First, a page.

Recently I’ve been re-reading Poem for the Day One edited by Nicholas Albery. Today’s poem is a section of Rupert Brooke‘s ‘The Old Vicarage: Grantchester‘ written in 1912 while he was on a long journey in Germany. . It starts:-
Ah God! to see the branches stir
Across the moon at Grantchester.
In this expression of homesickness he describes the beauties of rural England in detail. It sounds idyllic.
Reading it I began to wonder how much of the idealisation of homeland/motherland/fatherland is created not by those in it but by those away. I suspect that most countries have a body of nostalgic literature, often poetry, written by the exiled, the war bound or the long-time traveller.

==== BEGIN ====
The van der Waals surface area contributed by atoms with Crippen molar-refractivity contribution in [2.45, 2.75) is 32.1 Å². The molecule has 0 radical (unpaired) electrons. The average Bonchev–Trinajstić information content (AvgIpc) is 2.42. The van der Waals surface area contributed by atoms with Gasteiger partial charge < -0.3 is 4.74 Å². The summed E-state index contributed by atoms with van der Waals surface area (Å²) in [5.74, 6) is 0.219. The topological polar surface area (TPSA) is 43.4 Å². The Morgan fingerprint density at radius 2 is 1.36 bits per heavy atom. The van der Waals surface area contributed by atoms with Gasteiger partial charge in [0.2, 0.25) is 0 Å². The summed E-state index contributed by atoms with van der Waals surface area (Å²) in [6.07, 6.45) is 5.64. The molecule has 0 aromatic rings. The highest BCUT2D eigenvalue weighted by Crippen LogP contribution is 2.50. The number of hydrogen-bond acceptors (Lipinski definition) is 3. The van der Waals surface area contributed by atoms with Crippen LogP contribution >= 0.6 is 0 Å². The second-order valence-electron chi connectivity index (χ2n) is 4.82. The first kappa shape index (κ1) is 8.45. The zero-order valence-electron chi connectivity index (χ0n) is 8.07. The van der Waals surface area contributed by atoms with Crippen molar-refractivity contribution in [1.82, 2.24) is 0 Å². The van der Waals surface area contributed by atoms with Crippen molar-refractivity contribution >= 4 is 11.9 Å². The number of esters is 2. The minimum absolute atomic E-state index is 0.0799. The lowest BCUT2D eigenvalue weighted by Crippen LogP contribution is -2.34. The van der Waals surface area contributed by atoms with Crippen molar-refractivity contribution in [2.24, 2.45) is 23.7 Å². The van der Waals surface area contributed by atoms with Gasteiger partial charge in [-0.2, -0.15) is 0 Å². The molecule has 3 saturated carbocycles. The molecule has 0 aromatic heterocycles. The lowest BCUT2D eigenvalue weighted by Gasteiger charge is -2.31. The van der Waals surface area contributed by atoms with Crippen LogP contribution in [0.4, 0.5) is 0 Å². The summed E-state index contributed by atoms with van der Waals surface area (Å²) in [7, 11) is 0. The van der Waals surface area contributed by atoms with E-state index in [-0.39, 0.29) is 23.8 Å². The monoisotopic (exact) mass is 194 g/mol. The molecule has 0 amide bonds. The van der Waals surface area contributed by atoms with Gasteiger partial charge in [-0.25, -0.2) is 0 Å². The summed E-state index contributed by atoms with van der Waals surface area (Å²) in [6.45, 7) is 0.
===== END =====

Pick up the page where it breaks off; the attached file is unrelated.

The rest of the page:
Such idylls are very pervasive. Do they still affect the way people vote or even fight?